This era in history may be remembered as the "Peak Age", a brief time when nearly all materials used to power and create our society reach the maximum extraction and production potential. Past this point, all of these resources become increasingly difficult to extract until they are no longer economically viable resources to be using. There are hundreds of examples of resources, currently embedded in our industrial society, which have reached their peak in the 50 years surrounding 2010, but the one which will most impact our society is petroleum.
The goal of living for 100 days without oil is to understand the extent of our dependance on oil in American society today. Specifically, how it will affect my life, as a 25 year-oil living in Minneapolis, MN. By using myself as a metric I can take a close and conscious look at where oil dependance occurs in all aspects of our daily lives : How we transport ourselves from one place to another, what we eat, how much waste we create, how water is cleaned and transported, where oil is used as; an energy resource, in conventional medicine and for hygiene and how oil affects how we entertain ourselves and communicate with others. By demonstrating how someone would be forced to live without using any oil resources, outlining both what the sacrifices will be as well as the benefits, we can can identify the many systems which will have to be re-designed in a world without cheap oil, and explore a new way of living in which we live in an energy balance.
(At the bottom of this page is a link to my version of a flow diagram of 'Where Petroleum Exists in Our Daily Lives' (using information from the Energy Information Administration-Annual Energy Review 2008 fig 5.0 Petroleum flow) click and zoom to enlarge)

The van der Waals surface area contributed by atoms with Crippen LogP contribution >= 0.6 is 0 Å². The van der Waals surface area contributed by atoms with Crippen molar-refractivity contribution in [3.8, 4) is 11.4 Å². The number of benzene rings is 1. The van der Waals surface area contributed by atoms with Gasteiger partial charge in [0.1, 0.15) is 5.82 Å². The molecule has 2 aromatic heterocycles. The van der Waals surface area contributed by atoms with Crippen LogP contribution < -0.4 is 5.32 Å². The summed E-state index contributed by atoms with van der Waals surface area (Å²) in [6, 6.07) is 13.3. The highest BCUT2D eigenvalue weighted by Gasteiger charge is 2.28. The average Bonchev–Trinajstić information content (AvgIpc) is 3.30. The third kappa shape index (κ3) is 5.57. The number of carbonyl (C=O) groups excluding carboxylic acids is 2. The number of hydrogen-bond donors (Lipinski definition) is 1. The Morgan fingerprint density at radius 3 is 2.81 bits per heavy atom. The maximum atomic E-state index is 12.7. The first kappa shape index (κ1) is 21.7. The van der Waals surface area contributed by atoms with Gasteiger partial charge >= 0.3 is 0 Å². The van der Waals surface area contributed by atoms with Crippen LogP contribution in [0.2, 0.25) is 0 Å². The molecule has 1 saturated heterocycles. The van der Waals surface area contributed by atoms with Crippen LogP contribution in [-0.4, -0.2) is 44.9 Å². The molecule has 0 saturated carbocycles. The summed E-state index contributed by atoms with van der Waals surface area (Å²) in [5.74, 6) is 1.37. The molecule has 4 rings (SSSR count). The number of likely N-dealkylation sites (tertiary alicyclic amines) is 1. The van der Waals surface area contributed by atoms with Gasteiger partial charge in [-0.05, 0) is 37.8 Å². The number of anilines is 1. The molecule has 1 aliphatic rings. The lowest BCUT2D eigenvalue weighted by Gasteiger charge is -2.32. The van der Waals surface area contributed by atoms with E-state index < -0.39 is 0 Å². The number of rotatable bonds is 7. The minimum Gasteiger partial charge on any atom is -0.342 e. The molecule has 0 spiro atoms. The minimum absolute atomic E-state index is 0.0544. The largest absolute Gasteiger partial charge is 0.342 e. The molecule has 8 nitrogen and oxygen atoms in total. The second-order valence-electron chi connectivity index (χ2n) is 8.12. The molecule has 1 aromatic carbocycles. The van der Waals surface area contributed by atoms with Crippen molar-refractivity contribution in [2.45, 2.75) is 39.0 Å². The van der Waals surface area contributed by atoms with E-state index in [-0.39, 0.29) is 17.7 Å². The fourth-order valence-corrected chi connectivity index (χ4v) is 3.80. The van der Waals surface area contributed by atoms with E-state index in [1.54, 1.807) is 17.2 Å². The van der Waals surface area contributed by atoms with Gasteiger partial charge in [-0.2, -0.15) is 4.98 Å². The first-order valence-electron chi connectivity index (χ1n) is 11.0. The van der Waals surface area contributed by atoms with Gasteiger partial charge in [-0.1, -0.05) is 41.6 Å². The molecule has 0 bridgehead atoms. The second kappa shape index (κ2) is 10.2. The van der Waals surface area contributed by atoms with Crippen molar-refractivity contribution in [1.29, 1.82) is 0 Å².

Sunday, September 12, 2010
DAY 28_TRANSPLANTS + MINI FRIDGE
I also measured the electricity usage of my mini fridge today. I plugged the Kill-A-Watt meter in for 24 hours to get a reading of one day of use. It came out to using 22.63 watts/hr, over 24 hours using 0.543 kWh/day. The big fridge uses 68.1 watts/hr (1.68kWh/day). This means that the mini fridge is using less than a third of the energy of the big one! I was surprised about this because I didn't think those little fridges were very energy-efficient, but I'm able to save 1.087 kWh/day now using it. The problem is that I have to be more picky about what gets refrigerated now that I have significantly less space. Apples, pears, yeast, onions and peppers are no longer refrigerated. Instead I have to leave room for the things that absolutely need refrigeration; milk, butter, sunflower oil, eggs, cheese, maple syrup, leftovers. I think we generally over-refrigerate food. While most things will last longer being refrigerated, some foods actually do better without refrigeration. I've started leaving all greens and herbs in glasses of water on the counter instead of putting them in the fridge and they seem to last longer.